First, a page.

A year ago, Johns Hopkins deployed the system at scale, and it is now in use at five hospitals by 4,500 physicians. The software has been in iterative development since 2015, taking four years to get this far. She noted that other AI algorithms are emerging from various major research hospitals, such as those at Duke University and the University of Pennsylvania.

Saria declined to disclose the details of upcoming analytical deployments, but she has published on chronic disease applications. Her group is dedicated to identifying indications where AI approaches can make a difference and designing a ML approach that can achieve a measurable result.

Like Nazha, among her foremost concerns is that the right AI tools are applied in the correct way to the data. She's seen too many projects where the tools are a poor fit to the data and so the results aren't useful or transferable to other environments.

"There's a large amount of work being done right now, where people are naively taking AI tools that were developed for other data modalities or other application areas and just applying this to clinical data without paying attention to the sources of data," explained Saria. "The complexity in this kind of data is very critical in getting the output right. To me, this is like 95% of the problem – taking off-the-shelf tools that showed promise in other applications without adjusting and accounting for health care data. But we really desperately need tools that do the latter; there is a lot of progress that will be needed."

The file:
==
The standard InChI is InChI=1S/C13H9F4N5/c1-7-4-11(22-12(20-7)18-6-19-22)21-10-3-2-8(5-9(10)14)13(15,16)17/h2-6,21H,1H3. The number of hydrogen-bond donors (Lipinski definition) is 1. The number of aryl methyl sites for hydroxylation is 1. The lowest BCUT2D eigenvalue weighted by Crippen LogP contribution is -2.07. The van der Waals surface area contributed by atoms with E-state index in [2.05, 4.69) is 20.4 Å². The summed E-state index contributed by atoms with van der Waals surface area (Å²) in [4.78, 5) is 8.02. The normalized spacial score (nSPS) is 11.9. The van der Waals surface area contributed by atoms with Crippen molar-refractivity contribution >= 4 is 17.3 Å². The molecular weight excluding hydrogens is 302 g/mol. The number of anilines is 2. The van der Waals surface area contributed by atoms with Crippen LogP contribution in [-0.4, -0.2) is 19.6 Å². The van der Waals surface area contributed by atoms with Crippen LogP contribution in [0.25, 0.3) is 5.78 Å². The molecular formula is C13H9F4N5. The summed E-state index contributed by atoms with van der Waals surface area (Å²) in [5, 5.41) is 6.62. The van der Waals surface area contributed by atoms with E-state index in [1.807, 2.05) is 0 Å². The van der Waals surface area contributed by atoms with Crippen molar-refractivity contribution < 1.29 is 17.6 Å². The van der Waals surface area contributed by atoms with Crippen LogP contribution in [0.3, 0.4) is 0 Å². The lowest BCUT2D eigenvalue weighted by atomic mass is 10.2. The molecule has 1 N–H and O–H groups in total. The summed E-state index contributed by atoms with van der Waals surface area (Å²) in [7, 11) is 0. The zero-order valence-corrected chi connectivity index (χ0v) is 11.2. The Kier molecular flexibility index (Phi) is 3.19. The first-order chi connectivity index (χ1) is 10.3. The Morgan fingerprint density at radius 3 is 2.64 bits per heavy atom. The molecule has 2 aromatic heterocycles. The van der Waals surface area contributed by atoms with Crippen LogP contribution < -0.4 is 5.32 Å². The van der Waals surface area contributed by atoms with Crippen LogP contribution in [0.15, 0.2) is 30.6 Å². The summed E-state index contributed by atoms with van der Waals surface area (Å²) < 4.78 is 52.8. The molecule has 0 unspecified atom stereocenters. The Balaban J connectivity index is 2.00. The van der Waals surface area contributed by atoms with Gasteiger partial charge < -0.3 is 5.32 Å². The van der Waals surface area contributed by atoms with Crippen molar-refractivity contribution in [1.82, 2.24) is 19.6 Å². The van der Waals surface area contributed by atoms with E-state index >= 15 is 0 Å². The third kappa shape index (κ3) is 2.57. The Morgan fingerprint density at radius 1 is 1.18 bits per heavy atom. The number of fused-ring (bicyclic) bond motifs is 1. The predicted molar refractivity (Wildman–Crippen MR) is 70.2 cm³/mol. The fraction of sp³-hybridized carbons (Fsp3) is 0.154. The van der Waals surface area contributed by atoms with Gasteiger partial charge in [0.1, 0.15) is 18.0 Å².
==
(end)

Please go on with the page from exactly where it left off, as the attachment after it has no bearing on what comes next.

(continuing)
Both Saria and Nazha agree that AI and ML applications for diagnosis and prognosis are where the field is headed, but that is greatly complicated by the fact that physicians often can disagree and protocols at hospitals can differ. How can a machine learning analysis be expected to be definitive, if the field of medicine itself is not itself in complete agreement?

"In images, you can see it and it is apples to apples, there's nothing to argue about. But in medicine, the challenge is that even experts often disagree," said Saria. "So if you did not use the right kind of data to develop algorithms or you validate against some very coarse measure and get 95% accuracy, you're going to think it works really well, but physicians aren't going to find it very useful. That's sort of a big challenge and something that's unique about medicine."

Another point of agreement between them is on the so-called 'black box problem,' the fact that the elements considered may not be transparent to a physician. Both insist that the factors that underlie an algorithm determination should be transparent to the practitioner, and, perhaps most importantly, the next steps in the care of the patient that are implied from the results should be as clear as possible. How the determination was arrived at and what it means for continued patient care must each be entirely clear to a physician.

"There are many high impact areas of medicine that can target who gets what kind of care and when that can really eliminate waste and get the right kind of treatment to the right kind of patient at the right time," summed up Saria. "Now, with having the electronic infrastructure be more ready, the most exciting work in this space is at the start. Devices and drugs were where the biggest action was in terms of benefit in medicine; the next decade is going to be all about software and software-related inventions bringing therapeutic and efficiency benefits to medicine."